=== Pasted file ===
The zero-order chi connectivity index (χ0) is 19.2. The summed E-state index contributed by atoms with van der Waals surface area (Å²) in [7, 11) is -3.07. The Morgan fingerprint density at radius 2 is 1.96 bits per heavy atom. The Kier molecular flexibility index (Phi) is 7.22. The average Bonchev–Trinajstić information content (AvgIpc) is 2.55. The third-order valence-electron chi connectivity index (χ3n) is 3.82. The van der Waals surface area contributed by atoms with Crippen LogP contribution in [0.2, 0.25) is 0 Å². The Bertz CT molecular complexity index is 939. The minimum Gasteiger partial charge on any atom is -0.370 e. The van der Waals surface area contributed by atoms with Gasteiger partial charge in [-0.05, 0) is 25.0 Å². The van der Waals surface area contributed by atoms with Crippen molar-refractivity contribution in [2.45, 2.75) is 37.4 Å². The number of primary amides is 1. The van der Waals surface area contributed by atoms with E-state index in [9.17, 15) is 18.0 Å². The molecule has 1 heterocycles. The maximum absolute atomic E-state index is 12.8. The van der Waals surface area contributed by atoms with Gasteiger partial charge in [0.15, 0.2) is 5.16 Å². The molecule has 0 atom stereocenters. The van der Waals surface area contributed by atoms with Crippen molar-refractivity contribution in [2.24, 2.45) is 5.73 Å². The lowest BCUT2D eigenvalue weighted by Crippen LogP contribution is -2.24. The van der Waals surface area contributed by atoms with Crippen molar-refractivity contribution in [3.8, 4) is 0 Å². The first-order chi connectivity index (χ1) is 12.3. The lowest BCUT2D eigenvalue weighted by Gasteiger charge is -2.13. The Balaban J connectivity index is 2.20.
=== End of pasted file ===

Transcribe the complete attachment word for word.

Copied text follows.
The zero-order chi connectivity index (χ0) is 19.2. The summed E-state index contributed by atoms with van der Waals surface area (Å²) in [7, 11) is -3.07. The Morgan fingerprint density at radius 2 is 1.96 bits per heavy atom. The Kier molecular flexibility index (Phi) is 7.22. The average Bonchev–Trinajstić information content (AvgIpc) is 2.55. The third-order valence-electron chi connectivity index (χ3n) is 3.82. The van der Waals surface area contributed by atoms with Crippen LogP contribution in [0.2, 0.25) is 0 Å². The Bertz CT molecular complexity index is 939. The minimum Gasteiger partial charge on any atom is -0.370 e. The van der Waals surface area contributed by atoms with Gasteiger partial charge in [-0.05, 0) is 25.0 Å². The van der Waals surface area contributed by atoms with Crippen molar-refractivity contribution in [2.45, 2.75) is 37.4 Å². The number of primary amides is 1. The van der Waals surface area contributed by atoms with E-state index in [9.17, 15) is 18.0 Å². The molecule has 1 heterocycles. The maximum absolute atomic E-state index is 12.8. The van der Waals surface area contributed by atoms with Gasteiger partial charge in [0.15, 0.2) is 5.16 Å². The molecule has 0 atom stereocenters. The van der Waals surface area contributed by atoms with Crippen molar-refractivity contribution in [2.24, 2.45) is 5.73 Å². The lowest BCUT2D eigenvalue weighted by Crippen LogP contribution is -2.24. The van der Waals surface area contributed by atoms with Crippen molar-refractivity contribution in [3.8, 4) is 0 Å². The first-order chi connectivity index (χ1) is 12.3. The lowest BCUT2D eigenvalue weighted by Gasteiger charge is -2.13. The Balaban J connectivity index is 2.20.